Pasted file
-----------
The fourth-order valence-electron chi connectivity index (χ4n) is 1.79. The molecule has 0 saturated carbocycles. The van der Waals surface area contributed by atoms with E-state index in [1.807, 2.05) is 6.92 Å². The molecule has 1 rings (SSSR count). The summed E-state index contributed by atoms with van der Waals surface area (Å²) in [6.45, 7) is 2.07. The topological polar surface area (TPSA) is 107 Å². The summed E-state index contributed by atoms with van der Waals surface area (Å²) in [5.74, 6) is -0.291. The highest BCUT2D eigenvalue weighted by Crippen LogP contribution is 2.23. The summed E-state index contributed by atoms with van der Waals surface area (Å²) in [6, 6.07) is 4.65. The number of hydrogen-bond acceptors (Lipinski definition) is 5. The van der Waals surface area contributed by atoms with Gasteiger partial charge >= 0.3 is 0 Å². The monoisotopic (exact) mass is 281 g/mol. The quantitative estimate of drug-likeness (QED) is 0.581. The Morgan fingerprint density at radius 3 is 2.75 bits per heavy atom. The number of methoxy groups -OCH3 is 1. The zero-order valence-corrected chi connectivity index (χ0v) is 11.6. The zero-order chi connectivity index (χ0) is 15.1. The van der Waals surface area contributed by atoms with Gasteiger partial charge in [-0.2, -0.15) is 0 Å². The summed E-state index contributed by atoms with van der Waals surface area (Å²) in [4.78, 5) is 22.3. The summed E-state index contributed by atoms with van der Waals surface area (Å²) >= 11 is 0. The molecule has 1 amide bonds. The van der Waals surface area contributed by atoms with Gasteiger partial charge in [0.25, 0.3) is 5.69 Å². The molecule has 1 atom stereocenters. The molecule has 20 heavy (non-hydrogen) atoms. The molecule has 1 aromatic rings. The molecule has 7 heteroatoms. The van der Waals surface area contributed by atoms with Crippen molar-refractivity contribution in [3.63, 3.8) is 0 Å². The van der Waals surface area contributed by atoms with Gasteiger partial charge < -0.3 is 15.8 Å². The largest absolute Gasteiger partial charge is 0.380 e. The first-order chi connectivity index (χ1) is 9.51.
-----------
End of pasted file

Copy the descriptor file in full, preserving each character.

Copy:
The fourth-order valence-electron chi connectivity index (χ4n) is 1.79. The molecule has 0 saturated carbocycles. The van der Waals surface area contributed by atoms with E-state index in [1.807, 2.05) is 6.92 Å². The molecule has 1 rings (SSSR count). The summed E-state index contributed by atoms with van der Waals surface area (Å²) in [6.45, 7) is 2.07. The topological polar surface area (TPSA) is 107 Å². The summed E-state index contributed by atoms with van der Waals surface area (Å²) in [5.74, 6) is -0.291. The highest BCUT2D eigenvalue weighted by Crippen LogP contribution is 2.23. The summed E-state index contributed by atoms with van der Waals surface area (Å²) in [6, 6.07) is 4.65. The number of hydrogen-bond acceptors (Lipinski definition) is 5. The van der Waals surface area contributed by atoms with Gasteiger partial charge >= 0.3 is 0 Å². The monoisotopic (exact) mass is 281 g/mol. The quantitative estimate of drug-likeness (QED) is 0.581. The Morgan fingerprint density at radius 3 is 2.75 bits per heavy atom. The number of methoxy groups -OCH3 is 1. The zero-order valence-corrected chi connectivity index (χ0v) is 11.6. The zero-order chi connectivity index (χ0) is 15.1. The van der Waals surface area contributed by atoms with Gasteiger partial charge in [-0.2, -0.15) is 0 Å². The summed E-state index contributed by atoms with van der Waals surface area (Å²) in [4.78, 5) is 22.3. The summed E-state index contributed by atoms with van der Waals surface area (Å²) >= 11 is 0. The molecule has 1 amide bonds. The van der Waals surface area contributed by atoms with Gasteiger partial charge in [0.25, 0.3) is 5.69 Å². The molecule has 1 atom stereocenters. The molecule has 20 heavy (non-hydrogen) atoms. The molecule has 1 aromatic rings. The molecule has 7 heteroatoms. The van der Waals surface area contributed by atoms with Crippen molar-refractivity contribution in [3.63, 3.8) is 0 Å². The van der Waals surface area contributed by atoms with Gasteiger partial charge < -0.3 is 15.8 Å². The largest absolute Gasteiger partial charge is 0.380 e. The first-order chi connectivity index (χ1) is 9.51.